Why CES 2018 will be remembered for all the wrong reasons
It seems likely that the 2018 CES, held in Las Vegas, will go down in history for all the wrong reasons. Rather than innovative products or key breakthroughs it is likely to be recalled as the CES where the electronics went down. Yes, for several hours on the Tuesday large areas of the main conference hall were without power meaning that it was impossible for exhibitors to display their products.
To make matters worse the conference might also be remembered as the one in which delegates had to wade through huge very un-Vegas like puddles after 48 hours worth of torrential rain soaked the city. And Vegas is of course in the desert…
And as for the products CES 2018 was what many pundits would say was a transitional show. There were few big announcements, but plenty of emerging tech. And in many instances the products on display were early prototypes which won’t be seen for a few years yet.
Even more excitingly car sharing company Lyft were offering rides in a driverless car up and down the Strip. Needless to say the offer was massively over subscribed.
From a marketing perspective driverless cars represent a huge opportunity. If people aren’t focusing on driving what are they going to do while in the car? If you want a glimpse of what the dashboard of the future might look like this prototype from Harman may offer a few clues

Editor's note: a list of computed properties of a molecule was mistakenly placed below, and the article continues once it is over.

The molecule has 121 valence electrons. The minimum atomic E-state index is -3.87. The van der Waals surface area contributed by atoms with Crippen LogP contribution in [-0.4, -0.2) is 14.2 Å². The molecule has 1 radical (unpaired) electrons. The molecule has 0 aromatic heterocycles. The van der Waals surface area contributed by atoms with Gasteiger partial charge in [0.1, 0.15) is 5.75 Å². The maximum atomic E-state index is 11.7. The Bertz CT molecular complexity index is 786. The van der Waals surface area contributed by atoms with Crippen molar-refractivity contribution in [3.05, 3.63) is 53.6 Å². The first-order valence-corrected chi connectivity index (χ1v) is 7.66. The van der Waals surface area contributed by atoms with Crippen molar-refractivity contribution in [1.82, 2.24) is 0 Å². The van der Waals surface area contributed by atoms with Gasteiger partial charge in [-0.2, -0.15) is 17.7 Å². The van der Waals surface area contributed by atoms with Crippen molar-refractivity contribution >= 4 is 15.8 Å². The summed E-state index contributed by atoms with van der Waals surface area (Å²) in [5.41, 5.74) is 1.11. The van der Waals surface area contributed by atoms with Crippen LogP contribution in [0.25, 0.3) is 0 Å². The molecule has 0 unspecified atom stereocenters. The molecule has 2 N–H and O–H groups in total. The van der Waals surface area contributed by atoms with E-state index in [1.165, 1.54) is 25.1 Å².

Another big trend was the emergence of voice activation and control on many new products. Among those I saw was a voice controlled pair of smart glasses from Vuzix which will be hugely pricey, but could be a real game changer. Interestingly it was Amazon’s Alexa and Google’s Assistant which dominated the show with Microsoft’s Cortana and Apple’s Siri nowhere to be seen. Though Samsung did unveil a variety of products with its Bixby voice control systems built in such as a TV and a smart refrigerator.
The growth of voice controlled smart speakers poses many interesting questions for marketers. On one level it could mean a recalibration of traditional search with smart speakers only offering limited answers as opposed to the many pages people currently see when searching online. It is also likely to ignite demand for more audio content, and especially more podcasts.
Robots and VR
You could not travel far in CES without being accosted by a robot or two. To be fair most were not especially useful and at early stages of development, there’s a list here, but the one that seemed to generate the most interest was the revamped version of Sony’s dog the Aibo, which was last seen in 2006.
If the tail end of 2017 has been all about Augmented Reality, CES 2018 saw Virtual Reality strike back a little with two new high-profile products. The Vive Pro is an upgrade of HTC’s PC VR headset, while the Lenovo Mirage is the first Google Daydream mobile VR device that doesn’t require a phone.
Possibly the most interesting part of the show though was Eureka Park which houses startups from across the globe. Here passionate entrepreneurs pitched their products, spoke optimistically about crowdfunding campaigns and generally injected CES with an energy that was lacking in some of the bigger halls. Among the many products that caught our eye was a revamped version of the drone Zano, 3G connected fitness headphones from Vinci and a smart ring from Orii.
Ashley Norris, Consultant Editor, The CMA